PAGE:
Antitrust Guidelines

Guidelines for Discussions at The American Wind Energy Association Meetings

It is extremely important that association members, meeting attendees, and speakers understand that the provisions of the antitrust laws regulate their conduct at association meetings. A thoughtless violation of the antitrust laws by a few members could result in expensive protracted litigation that could destroy the association and/or result in the prosecution of individual members. The most powerful Federal statute, the Sherman Act, provides substantial penalties for violation of the antitrust laws. Individuals can be fined up to $350,000 and imprisoned up to three years for violations. Corporations can be fined up to $10 million. In addition, defendants found guilty of violating the Sherman Act are subject to treble civil damages.

Guidelines for Discussions Between Competitors at Trade Association Meetings

What You Can't Do

  • Do not enter into any agreements with competitors regarding or affecting prices.
  • Do not discuss your company's current price with competitors.
  • Do not agree with competitors on pricing or profit levels.
  • Do not agree with competitors to give or deny cash discounts or promotional allowances.
  • Do not agree with competitors to give or deny credit to a specific customer, or to establish uniform credit terms.
  • Do not agree with competitors to deal or not to deal with any customer or agree on the prices to be charged to a specific customer.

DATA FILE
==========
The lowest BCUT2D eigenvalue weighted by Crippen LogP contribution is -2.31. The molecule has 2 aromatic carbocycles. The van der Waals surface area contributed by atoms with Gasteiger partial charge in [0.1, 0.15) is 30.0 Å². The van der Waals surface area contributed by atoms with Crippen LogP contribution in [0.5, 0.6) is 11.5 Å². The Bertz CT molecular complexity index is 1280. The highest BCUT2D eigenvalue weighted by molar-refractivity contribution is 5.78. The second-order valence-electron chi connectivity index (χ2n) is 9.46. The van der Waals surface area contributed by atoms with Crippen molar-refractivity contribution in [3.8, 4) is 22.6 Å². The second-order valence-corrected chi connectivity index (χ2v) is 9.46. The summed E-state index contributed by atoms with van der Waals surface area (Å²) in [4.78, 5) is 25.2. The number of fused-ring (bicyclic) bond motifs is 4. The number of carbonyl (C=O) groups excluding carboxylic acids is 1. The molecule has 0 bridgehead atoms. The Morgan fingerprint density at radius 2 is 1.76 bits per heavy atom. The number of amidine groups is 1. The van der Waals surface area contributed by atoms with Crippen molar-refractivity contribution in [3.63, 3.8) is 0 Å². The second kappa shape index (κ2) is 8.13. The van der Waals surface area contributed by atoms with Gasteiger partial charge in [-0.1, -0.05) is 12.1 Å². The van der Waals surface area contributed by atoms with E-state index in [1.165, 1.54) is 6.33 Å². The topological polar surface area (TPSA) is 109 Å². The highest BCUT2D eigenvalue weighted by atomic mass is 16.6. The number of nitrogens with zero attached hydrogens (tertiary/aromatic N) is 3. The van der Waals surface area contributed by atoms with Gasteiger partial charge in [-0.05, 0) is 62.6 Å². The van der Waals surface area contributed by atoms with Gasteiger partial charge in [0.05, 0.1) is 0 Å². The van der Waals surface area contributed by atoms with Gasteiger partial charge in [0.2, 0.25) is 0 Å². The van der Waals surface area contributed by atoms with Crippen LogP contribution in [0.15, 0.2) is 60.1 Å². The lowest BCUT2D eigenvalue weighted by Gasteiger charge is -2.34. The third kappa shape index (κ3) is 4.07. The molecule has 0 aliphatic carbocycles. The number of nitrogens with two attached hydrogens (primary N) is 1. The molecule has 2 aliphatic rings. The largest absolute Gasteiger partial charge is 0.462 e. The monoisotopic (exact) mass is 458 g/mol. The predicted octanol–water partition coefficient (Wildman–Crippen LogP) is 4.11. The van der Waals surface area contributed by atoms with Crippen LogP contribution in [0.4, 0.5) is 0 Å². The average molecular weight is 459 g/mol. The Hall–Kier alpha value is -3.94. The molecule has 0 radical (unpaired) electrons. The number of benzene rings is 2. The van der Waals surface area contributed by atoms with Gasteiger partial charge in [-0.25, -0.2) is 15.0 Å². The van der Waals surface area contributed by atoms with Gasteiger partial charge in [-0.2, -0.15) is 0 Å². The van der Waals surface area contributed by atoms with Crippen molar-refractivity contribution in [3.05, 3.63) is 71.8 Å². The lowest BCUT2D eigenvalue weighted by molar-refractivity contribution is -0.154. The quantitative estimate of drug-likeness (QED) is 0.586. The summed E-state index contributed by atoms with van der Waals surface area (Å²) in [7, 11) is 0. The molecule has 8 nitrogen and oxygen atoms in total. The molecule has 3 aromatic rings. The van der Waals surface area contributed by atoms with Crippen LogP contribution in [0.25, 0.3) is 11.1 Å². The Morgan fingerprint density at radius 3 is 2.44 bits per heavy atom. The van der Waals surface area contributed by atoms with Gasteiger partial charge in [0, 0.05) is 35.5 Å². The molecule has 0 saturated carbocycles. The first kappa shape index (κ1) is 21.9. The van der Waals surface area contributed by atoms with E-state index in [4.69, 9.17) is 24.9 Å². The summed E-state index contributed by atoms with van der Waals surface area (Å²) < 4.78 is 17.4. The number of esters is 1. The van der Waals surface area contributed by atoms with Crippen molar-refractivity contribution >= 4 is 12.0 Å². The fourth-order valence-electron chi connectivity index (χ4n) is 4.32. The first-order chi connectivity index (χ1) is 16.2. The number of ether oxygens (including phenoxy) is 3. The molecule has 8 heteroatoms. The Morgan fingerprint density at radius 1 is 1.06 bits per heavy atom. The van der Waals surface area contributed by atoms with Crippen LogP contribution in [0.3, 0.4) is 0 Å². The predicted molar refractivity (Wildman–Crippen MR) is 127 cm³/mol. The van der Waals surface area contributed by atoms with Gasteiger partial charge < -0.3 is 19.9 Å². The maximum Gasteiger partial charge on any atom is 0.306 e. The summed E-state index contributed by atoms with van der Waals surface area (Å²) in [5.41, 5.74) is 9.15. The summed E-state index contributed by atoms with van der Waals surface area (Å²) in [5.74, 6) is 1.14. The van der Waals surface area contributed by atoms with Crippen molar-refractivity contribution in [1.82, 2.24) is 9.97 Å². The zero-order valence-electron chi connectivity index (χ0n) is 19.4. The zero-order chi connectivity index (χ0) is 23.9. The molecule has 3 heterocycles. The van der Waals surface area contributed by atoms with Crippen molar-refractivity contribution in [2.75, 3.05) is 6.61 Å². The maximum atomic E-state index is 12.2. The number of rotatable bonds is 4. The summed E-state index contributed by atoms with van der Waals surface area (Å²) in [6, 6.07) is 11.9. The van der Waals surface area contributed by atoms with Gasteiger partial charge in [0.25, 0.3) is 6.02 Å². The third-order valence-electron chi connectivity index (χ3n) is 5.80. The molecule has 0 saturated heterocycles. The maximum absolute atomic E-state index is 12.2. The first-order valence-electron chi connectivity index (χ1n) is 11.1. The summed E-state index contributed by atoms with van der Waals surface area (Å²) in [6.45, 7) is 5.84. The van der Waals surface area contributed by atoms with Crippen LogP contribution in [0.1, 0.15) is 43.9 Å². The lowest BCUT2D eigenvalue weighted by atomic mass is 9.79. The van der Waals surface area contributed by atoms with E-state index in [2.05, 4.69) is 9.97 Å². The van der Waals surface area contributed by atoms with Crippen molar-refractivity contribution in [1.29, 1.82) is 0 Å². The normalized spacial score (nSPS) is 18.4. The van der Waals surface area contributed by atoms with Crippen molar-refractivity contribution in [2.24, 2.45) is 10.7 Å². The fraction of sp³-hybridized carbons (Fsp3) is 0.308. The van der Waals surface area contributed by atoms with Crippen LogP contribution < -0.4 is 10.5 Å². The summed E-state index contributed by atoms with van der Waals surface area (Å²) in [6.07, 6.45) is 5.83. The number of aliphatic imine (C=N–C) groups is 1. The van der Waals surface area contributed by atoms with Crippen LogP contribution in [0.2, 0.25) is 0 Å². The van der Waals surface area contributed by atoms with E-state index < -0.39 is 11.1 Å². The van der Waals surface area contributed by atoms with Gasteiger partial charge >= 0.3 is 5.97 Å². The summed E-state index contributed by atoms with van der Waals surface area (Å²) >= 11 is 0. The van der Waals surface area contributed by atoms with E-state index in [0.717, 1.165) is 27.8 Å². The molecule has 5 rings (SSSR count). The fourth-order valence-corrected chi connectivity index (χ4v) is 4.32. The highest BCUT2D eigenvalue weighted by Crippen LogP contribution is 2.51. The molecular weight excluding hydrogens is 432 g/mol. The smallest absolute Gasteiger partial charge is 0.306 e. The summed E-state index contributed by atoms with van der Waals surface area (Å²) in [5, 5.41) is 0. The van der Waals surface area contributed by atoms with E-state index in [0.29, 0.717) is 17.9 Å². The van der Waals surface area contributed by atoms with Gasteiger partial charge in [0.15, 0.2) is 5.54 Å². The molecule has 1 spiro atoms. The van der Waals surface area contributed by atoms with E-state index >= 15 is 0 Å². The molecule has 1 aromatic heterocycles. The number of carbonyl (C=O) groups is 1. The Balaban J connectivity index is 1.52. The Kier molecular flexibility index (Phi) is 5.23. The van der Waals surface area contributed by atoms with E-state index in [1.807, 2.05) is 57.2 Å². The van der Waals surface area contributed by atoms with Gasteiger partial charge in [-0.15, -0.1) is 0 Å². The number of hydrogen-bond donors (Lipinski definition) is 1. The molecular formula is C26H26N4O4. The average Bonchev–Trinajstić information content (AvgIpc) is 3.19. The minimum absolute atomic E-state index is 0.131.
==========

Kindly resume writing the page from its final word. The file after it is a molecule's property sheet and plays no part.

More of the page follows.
• Do not discuss allocation of markets.
  • Do not enter into agreements with competitors' price quotations or bids.

What You Can Do

  • Discuss better ways to educate and provide meaningful information to Association members about the industry.
  • Discuss economic trends, business forecasts, and materials availability, emphasizing that each company is free to use this information in the way it sees fit and should make its own business decisions.
  • Provide a properly structured environment for the exchanging of credit.
  • Discuss Federal and State governmental actions and develop industry-wide lobbying efforts.
  • Discuss technological advances and better ways to utilize them.
  • Discuss ways to improve the public image of the industry.

These guidelines have been prepared for the American Wind Energy Association by the Association's antitrust counsel as part of the AWEA Antitrust Compliance Program.